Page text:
Checklist For Buying A House –
Avoid Future Expenses And Save

Checklist for buying a house – a free checklist that will assist you to confirm your decision to buy a particular property or alert you to the fact that you may still need to keep looking.

Investing in property is one of the biggest investment decisions that you will make so take your time and research diligently.

Whether you are looking for investment in rental property, considering buying your own home or financing investment properties – make sure you do your homework first.

Checklist For Buying A House

  • Can you complete the paper work and credit checks to get pre-approved qualification of how much you can buy for based on your monthly net income?
  • Are you aware of what your mortgage repayment will be for a particular purchase price?
  • Do you know what the less obvious administration costs may be: bond registration costs, initiation fees, deeds office levies, insurance cost and lawyer fees?
  • Have you consider incidental fee: moving costs, reconnection costs for amenities and telephones?
  • Have you determined the location where you would like to invest in property?
  • Have you been advised that generally it is wiser to invest in the best location and area that you can afford?
  • Are you aware that generally you get a better return on your investment by buying in a well- established area?
  • Are you aware that the value of a property, like a stock market, depends on a number of factors: nearby development, a buyers or sellers’ market, current and predicted interest rates, supply and demand in the area?
  • Have you spoken to neighbors regarding crime, noise pollution and personal safety in the area?
  • Have you researched the amenities in the area – are there good schools, police departments, medical facilities, business centres, shops and public transportation to suit your needs?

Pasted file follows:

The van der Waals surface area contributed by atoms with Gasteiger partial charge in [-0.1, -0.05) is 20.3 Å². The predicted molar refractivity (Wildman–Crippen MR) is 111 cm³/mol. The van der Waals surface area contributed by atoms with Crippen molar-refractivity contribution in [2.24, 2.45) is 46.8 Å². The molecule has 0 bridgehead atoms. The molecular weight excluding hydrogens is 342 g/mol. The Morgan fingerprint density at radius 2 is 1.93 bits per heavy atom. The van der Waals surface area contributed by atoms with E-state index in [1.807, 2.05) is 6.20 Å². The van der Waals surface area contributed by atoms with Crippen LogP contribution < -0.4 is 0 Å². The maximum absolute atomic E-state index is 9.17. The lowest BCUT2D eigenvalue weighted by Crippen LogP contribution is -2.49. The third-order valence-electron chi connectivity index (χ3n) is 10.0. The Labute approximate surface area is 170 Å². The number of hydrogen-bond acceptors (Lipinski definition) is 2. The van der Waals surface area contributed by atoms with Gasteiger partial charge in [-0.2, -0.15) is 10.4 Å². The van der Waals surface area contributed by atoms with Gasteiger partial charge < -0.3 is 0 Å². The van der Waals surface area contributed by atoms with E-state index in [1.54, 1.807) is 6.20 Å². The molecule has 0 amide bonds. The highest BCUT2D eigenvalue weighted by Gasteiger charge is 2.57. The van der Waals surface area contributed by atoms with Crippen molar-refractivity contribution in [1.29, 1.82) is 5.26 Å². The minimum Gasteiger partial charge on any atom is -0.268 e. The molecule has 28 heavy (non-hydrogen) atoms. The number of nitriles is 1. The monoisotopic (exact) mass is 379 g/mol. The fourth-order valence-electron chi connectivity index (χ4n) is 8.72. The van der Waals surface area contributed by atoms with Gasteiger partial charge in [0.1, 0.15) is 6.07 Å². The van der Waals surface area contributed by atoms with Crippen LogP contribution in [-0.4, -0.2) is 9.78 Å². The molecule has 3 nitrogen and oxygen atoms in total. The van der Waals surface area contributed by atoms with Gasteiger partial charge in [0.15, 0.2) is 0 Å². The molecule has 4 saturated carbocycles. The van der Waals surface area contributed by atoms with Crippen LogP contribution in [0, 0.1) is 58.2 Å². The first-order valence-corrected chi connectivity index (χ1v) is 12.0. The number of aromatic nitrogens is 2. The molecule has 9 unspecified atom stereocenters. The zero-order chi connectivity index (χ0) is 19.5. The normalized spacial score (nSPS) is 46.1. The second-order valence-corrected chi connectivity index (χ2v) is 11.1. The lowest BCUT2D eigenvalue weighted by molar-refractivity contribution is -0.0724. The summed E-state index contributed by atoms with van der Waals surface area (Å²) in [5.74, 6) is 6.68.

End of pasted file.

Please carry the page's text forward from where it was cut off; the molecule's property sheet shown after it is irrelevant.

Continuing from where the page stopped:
• Have you considered that timeless houses tend to remain in demand while highly fashionable house styles may lose their appeal as current tastes change?
  • Have you asked and received in writing from both the home owner and the estate agent, whether they are aware of anything wrong with the house or unit that you are considering buying?
  • If you are buying a townhouse or apartment, have you received permission to receive the full financial statements and minutes of meeting from the body corporate governing the complex or building?
  • Are you aware of all the costs involved when buying sectional title properties: rates, taxes, levies and maintenance costs?
  • Have you completed, preferably with the assistance of a credible professional house inspector, a complete house audit and inspection?
  • What is the state of the roof – rusty, damaged broken tiles or leaking?
  • Can you see visible water damage like stains on the ceilings or sagging?
  • Is there mould on the ceilings and the internal walls?
  • Is there evidence of rising damp like the paint on the walls bubbling and peeling, especially if it is closest to the floor?
  • Have you noticed any cracks wider than a hairline crack as this could indicate poor soil or structural concerns relating to house movement?
  • Does the plumbing work well with decent water pressure and no leaks?
  • Is there or will an electrical certificate be made available verify that there are no electrical problems?
  • Have any alterations that have been made to the existing structure reflected and approved on the plans and at the local council?
  • Have you checked that everything is legal and did you seek legal advice before signing the contract?

Don’t forget to add looking for passive income to your checklist for buying a house – it could be an effective part of your retirement planning.

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